Feb 10, 2023Liked by Rhyd Wildermuth

This course actually sounds really attractive to me, though I would probably skip Thread 8. Would that be all right?

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People are absolutely welcome to take the course as they see fit. The chapter on gods&spirits isn't an indoctrination or anything--much of it gives context for the way they were approached in pre-Christian times.

The way "the other" or "magic" is presented is likewise not doctrinaire. It primarily focuses on the relationship of the body and the "unconscious" parts of our existence to things external to us.

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Perfect. Thanks for clarifying.

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Talking about my God again

Michelangelo and William Blake were right about God.

From a Biblical perspective the nature of God is seen as reflected in aspects of the created order. Yes, God to a certain degree does have the nature of space, wind, emptiness, mist, air, sky, force, energy, light, darkness so congenial to Buddhist/Hindu/New Age types. However humans as being made in the image of God, are the best representation of what God is like – especially a human at their highest development, a mature, wise, good, vital 50+ man or woman. I knew a dynamic, spiritual woman in her late sixties, another one in her eighties they both reminded me of a female God the Father carrying personal authority.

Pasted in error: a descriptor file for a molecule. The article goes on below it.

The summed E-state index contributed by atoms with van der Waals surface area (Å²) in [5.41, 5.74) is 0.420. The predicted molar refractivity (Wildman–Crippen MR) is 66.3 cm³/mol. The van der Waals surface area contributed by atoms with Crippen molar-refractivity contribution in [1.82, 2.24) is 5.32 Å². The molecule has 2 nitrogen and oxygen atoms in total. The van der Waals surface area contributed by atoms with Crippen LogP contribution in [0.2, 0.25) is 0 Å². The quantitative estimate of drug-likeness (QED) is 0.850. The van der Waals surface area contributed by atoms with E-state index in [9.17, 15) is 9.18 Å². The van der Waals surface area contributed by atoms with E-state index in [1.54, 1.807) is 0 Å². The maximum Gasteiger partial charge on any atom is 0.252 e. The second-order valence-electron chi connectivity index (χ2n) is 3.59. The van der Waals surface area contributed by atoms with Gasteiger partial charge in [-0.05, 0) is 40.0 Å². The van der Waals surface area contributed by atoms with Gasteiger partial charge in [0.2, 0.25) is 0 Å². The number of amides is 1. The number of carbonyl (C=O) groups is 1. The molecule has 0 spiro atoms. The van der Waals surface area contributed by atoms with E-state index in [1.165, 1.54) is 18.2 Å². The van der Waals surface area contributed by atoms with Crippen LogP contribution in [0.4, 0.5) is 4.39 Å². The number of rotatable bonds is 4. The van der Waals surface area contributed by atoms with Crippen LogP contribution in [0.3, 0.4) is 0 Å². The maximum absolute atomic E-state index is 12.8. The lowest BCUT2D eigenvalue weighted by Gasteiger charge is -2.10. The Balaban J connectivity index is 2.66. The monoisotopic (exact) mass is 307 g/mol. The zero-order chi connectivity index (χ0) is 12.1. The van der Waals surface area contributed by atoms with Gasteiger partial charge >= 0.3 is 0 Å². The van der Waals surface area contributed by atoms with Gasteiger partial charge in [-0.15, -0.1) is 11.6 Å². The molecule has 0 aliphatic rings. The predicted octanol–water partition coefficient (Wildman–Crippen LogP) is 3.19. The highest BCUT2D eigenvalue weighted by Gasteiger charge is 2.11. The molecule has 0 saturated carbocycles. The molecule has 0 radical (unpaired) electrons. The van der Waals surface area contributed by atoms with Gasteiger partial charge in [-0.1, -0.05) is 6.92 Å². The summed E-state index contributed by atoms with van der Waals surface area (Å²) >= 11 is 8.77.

To me saying God is NOT like a man – Our Father in Heaven - is dumbing God down, making God less than what he is, flattening the divine out, a less than human gas. In a true sense since humans are made in the divine image, humaness is intrinsic to God, God is even MORE human than we are, as our humanity is but an image of that which is being imaged. though divine humanity is an infinite multidimensional cube compared to our simple flat squares. God is even more perfectly human than us who are echoes, a flatter image of him.

There is much wisdom and truth in Michelangelo’s and William Blake’s depictions of God as a dynamic, active, wise older man. Far from being simplifications of God they point to his personal depth, his danger, his joy and love and perfect humanness and the familiarity and commonality we encounter when we meet him for he is like us for we are patterned after him.

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